The double album can contain some of the best music to come out for its era, or it can be the worst idea an artist could have. Some of the greatest records of all time are double albums, and achieving a spectacular double LP is often elusive for many who try. For a band like Oh Sees, the double album seems not achievable but likely as well. The amount of well written and performed material to come from John Dwyer’s hands in the band’s career is miraculous, and at times hard to believe. So it shouldn’t be a shock that the band’s new double album Face Stabber is one of the most intriguing and audibly delightful records you may hear in a good while. Because the band has covered so much ground in the past five albums, you can throw genre out the window and just sit back to soak in all of the madness that the album illustrates.
Choosing to open the album with a squeaky dog toy and drums seams about right for this band, and so “The Daily Heavy” opens that way. There’s a level of musicianship on this song and throughout the album that’s literally unmatched in most modern music. The way that the drums stride the song while synths and bass copulate to form a groove here is like watching a painting without intent get made. The upbeat pacing signifies a solid beginning to a ride that steers and spins into its own universe. This is best showcased with the following track, “The Experimenter.” The guitars that squeal and mix in a funk infused rhythm before what sounds closest to free jazz playing come in. The vocals aren’t the focus here, the bizarre rules over the mundane of the world here.
Where “Scutum & Scopius” go down a path that reminds you of something created by The Alan Parsons Project, and “Captain Loosely” has the vibes of an interstellar soundtrack to a Summer space film that may never get released; the experimental isn’t where the intrigue of this release lies. No, save that for the attacking approach the band takes on tracks that could pass for the normal from any other band. “Gholu” sounds like a space riffed dream where cyber punks are playing for a dystopian war zone where the survivors of the apocalypse have something to rage to. “Heart Worm” has the intensity of a band trying to destroy their speakers with outright intensity and pure overdrive while keeping the circle pit attendees at the show happy that they just have some place to belong.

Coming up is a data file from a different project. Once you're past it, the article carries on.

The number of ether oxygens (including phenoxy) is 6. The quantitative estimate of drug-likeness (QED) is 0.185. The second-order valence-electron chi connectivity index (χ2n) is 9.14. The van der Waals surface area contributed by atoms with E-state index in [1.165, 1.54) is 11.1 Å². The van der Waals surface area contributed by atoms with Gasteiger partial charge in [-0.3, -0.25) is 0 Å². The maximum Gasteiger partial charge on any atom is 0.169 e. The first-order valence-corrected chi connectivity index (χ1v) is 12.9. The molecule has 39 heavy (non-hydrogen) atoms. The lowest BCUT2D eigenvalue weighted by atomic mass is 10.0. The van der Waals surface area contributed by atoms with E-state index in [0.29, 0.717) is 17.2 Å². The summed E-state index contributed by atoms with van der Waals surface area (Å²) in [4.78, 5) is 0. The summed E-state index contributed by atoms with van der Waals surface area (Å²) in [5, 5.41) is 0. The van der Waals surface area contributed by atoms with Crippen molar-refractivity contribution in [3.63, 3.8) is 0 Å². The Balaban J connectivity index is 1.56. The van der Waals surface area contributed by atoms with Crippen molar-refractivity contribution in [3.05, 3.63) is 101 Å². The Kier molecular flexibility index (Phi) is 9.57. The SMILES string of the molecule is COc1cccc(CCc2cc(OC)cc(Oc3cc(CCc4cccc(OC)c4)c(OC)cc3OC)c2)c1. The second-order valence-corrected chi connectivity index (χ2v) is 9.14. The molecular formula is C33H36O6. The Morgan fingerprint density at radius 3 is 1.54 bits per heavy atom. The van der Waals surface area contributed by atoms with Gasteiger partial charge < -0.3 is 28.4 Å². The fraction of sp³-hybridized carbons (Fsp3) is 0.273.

And it doesn’t end there as a track like “Psy-Ops Dispatch” have a free form jazz meets psych rock touch, yet the level of craft in each not places it on a higher plane than anyone trying to make a living from either genre. Or how “Together Tomorrow” reminds you of a theme song from a seventies cop show if the producers had great taste in music theory. With all of this including the twenty minute jams of “Henchlock” and the upbeat precision behind “Poisoned Stones,” the band’s highest shining moment comes with the song “Snickersnee.” From the outside looking in, it seems like another upbeat song with eccentricities like some of the other snappy tracks of the release. However, with closer examination it contains some of the more complex compositions of the fourteen songs within. The stabs of guitar, the moaning backing tones and the mixture of drum and bass that work together in tandem to mystically expand the song’s movements. It’s masterful and powerful while having the pop notations of staying interesting throughout. If changing direction with every album is done to keep us from ever knowing where Oh Sees will go, Face Stabber is the result of all of those incarnations, even if that was never the point.
Face Stabber will be officially released tomorrow and will be available for purchase from all digital store fronts as well as directly from Castle Face Records. Oh Sees are on tour August 19 in Charleville, France at Cabaret Vert Festival until October 31 in Los Angeles, CA at Teragram Ballroom. The band’s entire tour schedule can be accessed here.
Image Credits: Photo by Conner Lyons.